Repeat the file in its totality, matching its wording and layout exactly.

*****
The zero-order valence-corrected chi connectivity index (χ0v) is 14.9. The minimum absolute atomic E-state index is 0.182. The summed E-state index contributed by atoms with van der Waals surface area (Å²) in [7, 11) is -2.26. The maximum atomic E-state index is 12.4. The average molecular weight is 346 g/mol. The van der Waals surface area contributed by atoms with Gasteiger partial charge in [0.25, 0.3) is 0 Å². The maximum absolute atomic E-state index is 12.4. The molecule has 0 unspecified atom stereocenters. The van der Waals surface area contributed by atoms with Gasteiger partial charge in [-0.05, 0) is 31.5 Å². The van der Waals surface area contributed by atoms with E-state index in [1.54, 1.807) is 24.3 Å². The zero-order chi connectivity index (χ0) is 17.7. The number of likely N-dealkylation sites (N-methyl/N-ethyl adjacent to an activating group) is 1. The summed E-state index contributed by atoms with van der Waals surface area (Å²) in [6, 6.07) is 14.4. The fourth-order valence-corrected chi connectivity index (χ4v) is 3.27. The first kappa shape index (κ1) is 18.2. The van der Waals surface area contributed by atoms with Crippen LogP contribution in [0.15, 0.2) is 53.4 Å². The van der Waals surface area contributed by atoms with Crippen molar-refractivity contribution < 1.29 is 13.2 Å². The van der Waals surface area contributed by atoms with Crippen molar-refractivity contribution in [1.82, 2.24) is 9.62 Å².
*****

The zero-order valence-corrected chi connectivity index (χ0v) is 14.9. The minimum absolute atomic E-state index is 0.182. The summed E-state index contributed by atoms with van der Waals surface area (Å²) in [7, 11) is -2.26. The maximum atomic E-state index is 12.4. The average molecular weight is 346 g/mol. The van der Waals surface area contributed by atoms with Gasteiger partial charge in [0.25, 0.3) is 0 Å². The maximum absolute atomic E-state index is 12.4. The molecule has 0 unspecified atom stereocenters. The van der Waals surface area contributed by atoms with Gasteiger partial charge in [-0.05, 0) is 31.5 Å². The van der Waals surface area contributed by atoms with E-state index in [1.54, 1.807) is 24.3 Å². The zero-order chi connectivity index (χ0) is 17.7. The number of likely N-dealkylation sites (N-methyl/N-ethyl adjacent to an activating group) is 1. The summed E-state index contributed by atoms with van der Waals surface area (Å²) in [6, 6.07) is 14.4. The fourth-order valence-corrected chi connectivity index (χ4v) is 3.27. The first kappa shape index (κ1) is 18.2. The van der Waals surface area contributed by atoms with Crippen LogP contribution in [0.15, 0.2) is 53.4 Å². The van der Waals surface area contributed by atoms with Crippen molar-refractivity contribution < 1.29 is 13.2 Å². The van der Waals surface area contributed by atoms with Crippen molar-refractivity contribution in [1.82, 2.24) is 9.62 Å².